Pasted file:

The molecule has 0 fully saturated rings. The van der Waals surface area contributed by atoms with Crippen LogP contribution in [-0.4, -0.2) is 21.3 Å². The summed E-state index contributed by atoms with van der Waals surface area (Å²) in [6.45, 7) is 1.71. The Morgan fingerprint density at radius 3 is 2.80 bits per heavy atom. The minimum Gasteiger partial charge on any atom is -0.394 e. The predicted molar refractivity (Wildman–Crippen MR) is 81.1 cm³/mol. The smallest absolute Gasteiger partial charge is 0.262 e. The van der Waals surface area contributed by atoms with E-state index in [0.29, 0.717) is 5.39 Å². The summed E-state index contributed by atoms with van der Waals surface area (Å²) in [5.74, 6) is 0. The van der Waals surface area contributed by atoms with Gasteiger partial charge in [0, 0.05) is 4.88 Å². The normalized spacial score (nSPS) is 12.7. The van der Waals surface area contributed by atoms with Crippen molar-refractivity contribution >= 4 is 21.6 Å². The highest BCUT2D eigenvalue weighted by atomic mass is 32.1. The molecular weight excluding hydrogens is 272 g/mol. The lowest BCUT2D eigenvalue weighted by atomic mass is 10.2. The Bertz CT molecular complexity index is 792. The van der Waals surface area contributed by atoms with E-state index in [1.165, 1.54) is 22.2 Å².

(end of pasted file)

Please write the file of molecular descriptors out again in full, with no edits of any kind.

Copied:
The molecule has 0 fully saturated rings. The van der Waals surface area contributed by atoms with Crippen LogP contribution in [-0.4, -0.2) is 21.3 Å². The summed E-state index contributed by atoms with van der Waals surface area (Å²) in [6.45, 7) is 1.71. The Morgan fingerprint density at radius 3 is 2.80 bits per heavy atom. The minimum Gasteiger partial charge on any atom is -0.394 e. The predicted molar refractivity (Wildman–Crippen MR) is 81.1 cm³/mol. The smallest absolute Gasteiger partial charge is 0.262 e. The van der Waals surface area contributed by atoms with E-state index in [0.29, 0.717) is 5.39 Å². The summed E-state index contributed by atoms with van der Waals surface area (Å²) in [5.74, 6) is 0. The van der Waals surface area contributed by atoms with Gasteiger partial charge in [0, 0.05) is 4.88 Å². The normalized spacial score (nSPS) is 12.7. The van der Waals surface area contributed by atoms with Crippen molar-refractivity contribution >= 4 is 21.6 Å². The highest BCUT2D eigenvalue weighted by atomic mass is 32.1. The molecular weight excluding hydrogens is 272 g/mol. The lowest BCUT2D eigenvalue weighted by atomic mass is 10.2. The Bertz CT molecular complexity index is 792. The van der Waals surface area contributed by atoms with E-state index in [1.165, 1.54) is 22.2 Å².